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The FTC takes another stand against "harmful" laws forbidding direct-to-consumer auto sales

It looks as though Tesla Motors has some friends in high places. Just last month, three Federal Trade Commission (FTC) directors wrote a blog post in which they blasted states that have implemented laws to forbid Tesla from selling cars directly to the public.
“In this case and others, many state and local regulators have eliminated the direct purchasing option for consumers, by taking steps to protect existing middlemen from new competition,” wrote the directors in April. “We believe this is bad policy.”
Now the FTC staff has issued a press release that singles out Missouri and New Jersey for their bans on direct-to-consumers auto sales bans. The FTC’s Office of Policy Planning, Bureau of Competition, and Bureau of Economics note that both states “operate as a special protection for [independent motor vehicle dealers] – a protection that is likely harming both competition and consumers.”
The FTC singles out the abuse of Tesla in particular, stating:
The prohibitions on direct sales in Missouri and New Jersey particularly affect Tesla Motors, a relatively new entrant in the auto market that has been prevented from selling directly to consumers, the staff comment states. But their effects are likely more far-reaching.
The FTC goes on to conclude that the legislatures for the states of Missouri and New Jersey should “permit manufacturers and consumers to reengage the normal competitive process that prevails in most other industries.”

We have the feeling that National Auto Dealers Association (NADA) won’t take too kindly to the strong wording from the FTC. When the FTC’s pro-Tesla blog was posted last month, the NADA responded by claiming that “the fierce competition between local dealers in a given market drives down prices both in and across brands” and that “buying a car isn’t like buying a pair of shoes online. Cars require licensing to operate, insurance and financing to take home, and contain hazardous materials, so states are fully within their rights to protect consumers by standardizing the way cars are sold.”
The NADA, which represents nearly 16,000 auto dealerships and 32,000 franchise locations, will likely also respond to the latest comments from the FTC, and we will provide you with an update once a statement is provided.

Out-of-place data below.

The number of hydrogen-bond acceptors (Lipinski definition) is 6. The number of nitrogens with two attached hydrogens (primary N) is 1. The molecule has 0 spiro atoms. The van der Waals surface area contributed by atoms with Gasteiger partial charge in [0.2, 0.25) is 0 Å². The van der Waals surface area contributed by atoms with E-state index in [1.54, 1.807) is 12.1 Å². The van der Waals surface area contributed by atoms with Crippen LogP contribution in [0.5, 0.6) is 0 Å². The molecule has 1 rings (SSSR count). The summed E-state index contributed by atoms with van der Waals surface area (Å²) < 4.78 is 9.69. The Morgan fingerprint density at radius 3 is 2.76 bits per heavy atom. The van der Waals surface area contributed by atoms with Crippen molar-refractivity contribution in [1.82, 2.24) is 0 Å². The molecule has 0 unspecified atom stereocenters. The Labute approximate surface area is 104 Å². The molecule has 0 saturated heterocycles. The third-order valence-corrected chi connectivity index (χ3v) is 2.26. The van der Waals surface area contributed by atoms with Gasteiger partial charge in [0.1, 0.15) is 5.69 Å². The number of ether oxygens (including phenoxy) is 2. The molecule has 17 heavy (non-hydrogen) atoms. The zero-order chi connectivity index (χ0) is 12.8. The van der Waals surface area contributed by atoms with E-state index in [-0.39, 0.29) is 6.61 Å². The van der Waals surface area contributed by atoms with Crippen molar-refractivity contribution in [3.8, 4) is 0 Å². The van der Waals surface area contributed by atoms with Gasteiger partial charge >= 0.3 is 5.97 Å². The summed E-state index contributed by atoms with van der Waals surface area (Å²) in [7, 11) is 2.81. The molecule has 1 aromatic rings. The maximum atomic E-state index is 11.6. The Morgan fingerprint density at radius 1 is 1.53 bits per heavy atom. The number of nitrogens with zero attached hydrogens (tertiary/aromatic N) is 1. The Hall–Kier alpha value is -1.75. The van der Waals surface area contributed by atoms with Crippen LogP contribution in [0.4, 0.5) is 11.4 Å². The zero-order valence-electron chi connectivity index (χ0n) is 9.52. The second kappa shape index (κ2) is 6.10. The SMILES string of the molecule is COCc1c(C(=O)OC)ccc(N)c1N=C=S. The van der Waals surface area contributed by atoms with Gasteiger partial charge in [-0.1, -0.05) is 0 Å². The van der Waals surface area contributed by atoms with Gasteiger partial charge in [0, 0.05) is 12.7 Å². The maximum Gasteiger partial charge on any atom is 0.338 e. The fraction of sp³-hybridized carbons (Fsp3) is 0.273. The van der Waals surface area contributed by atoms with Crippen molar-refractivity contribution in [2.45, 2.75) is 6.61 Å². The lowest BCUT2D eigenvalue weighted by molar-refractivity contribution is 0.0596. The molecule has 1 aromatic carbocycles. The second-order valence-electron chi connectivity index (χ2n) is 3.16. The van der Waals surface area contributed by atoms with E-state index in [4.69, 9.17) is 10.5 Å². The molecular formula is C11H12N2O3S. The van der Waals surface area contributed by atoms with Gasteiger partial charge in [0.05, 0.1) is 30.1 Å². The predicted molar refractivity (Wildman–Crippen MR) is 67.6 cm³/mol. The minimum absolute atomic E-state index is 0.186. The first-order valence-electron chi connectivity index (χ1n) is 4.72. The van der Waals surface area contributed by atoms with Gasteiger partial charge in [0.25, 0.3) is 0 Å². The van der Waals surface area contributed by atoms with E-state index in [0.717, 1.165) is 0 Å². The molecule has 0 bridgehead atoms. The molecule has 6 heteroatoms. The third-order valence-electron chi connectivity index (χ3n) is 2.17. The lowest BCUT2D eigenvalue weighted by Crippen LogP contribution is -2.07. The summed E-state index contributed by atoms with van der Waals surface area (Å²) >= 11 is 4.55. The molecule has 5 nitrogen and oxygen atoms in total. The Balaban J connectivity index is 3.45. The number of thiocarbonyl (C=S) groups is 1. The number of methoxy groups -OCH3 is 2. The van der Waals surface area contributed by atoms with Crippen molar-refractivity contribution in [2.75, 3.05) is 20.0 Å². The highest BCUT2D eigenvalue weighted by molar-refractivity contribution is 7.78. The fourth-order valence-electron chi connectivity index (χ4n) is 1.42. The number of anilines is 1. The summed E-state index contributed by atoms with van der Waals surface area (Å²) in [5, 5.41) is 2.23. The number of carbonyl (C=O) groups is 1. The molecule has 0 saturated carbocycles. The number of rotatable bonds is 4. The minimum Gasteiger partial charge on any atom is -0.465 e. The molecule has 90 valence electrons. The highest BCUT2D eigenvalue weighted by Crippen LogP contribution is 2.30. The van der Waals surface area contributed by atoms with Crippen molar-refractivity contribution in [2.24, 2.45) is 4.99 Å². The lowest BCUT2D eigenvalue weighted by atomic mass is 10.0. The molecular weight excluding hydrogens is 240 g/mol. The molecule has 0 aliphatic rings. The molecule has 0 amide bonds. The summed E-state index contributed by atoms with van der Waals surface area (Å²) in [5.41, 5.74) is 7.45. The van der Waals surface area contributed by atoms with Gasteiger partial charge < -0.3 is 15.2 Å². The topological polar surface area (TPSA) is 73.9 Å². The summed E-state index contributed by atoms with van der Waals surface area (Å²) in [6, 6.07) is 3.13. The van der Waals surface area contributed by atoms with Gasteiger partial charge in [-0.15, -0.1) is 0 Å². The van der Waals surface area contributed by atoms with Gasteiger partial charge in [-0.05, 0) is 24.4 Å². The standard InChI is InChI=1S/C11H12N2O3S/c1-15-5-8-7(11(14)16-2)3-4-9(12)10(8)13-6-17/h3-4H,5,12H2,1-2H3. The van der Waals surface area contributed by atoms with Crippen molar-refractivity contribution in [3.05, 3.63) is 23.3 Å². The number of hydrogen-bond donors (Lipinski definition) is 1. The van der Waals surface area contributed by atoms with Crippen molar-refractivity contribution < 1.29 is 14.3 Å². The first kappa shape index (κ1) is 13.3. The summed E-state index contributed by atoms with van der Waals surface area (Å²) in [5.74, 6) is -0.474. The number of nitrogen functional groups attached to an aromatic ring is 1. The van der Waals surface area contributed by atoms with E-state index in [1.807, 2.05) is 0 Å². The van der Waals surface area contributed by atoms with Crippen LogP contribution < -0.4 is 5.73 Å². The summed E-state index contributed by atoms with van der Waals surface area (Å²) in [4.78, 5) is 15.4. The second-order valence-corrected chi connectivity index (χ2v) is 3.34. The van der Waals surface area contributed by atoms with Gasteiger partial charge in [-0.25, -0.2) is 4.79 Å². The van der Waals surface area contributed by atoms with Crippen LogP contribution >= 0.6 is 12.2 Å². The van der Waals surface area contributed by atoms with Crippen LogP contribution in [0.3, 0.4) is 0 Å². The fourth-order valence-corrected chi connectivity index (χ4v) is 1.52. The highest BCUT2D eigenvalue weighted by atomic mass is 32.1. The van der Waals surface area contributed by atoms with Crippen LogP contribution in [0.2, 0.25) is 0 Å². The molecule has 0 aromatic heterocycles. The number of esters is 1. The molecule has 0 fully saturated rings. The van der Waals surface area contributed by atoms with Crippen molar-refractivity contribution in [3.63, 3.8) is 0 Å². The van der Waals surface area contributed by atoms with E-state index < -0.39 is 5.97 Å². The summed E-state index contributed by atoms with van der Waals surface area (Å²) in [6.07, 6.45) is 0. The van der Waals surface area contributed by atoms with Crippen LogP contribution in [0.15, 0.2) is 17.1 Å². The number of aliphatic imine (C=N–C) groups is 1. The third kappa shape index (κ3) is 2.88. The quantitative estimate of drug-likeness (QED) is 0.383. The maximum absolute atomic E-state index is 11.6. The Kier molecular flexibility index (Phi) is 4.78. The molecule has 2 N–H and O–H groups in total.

Source: Federal Trade Commission

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RE: to the NADA, Thanks but no thanks
By Samus on 5/21/2014 12:22:56 AM , Rating: 2
You're very lucky to have never purchased a car from a dealer, because that is hands down the worst part of buying a car.

There is only one dealer sales department that comes to mind that I've ever had a good experience with. The dealership owner was also a military man and made a point to hire veterans over civilians, I liked that. I continued to bring my car back there for years (it was a Ford dealer) for service and being an ex-Ford engineer (something only the parts guys knew) they were completely honest again and again.

It was actually hard not to buy another Ford because of my experience with them. I now drive a Mazda, which will probably be for a very short time, because the dealer network is as shady as it gets. One dealer told me I will void my warranty putting a seasonal winter set of tires and wheels on my CX-5 because it "wasn't made for them" and another dealer has tried to correct my alignment, per a service bulletin, 3 times. The dealer I bought the car from is unfortunately the shadiest of them all (which is why I go to the other two shady dealers) especially after ejecting me from the showroom after presenting a discrepancy in the financing they finally had to own up to after I hired a lawyer. After a BBB complaint and small claims battle, they were forced to credit my Chase loan and pay all legal fees. Unfortunately they may have a decent service department, but I will never set foot back there.

In nearly all circumstances, I think most people would agree dealers make purchasing, owning, and maintaining a vehicle more stressful. All they are good for is recall repairs, something Tesla, so far, hasn't had to bother themselves with since other than the under-armor plate upgrade that can be installed at the request of the owner, and some camber issues with front tire wear, their vehicles have been nearly flawless.

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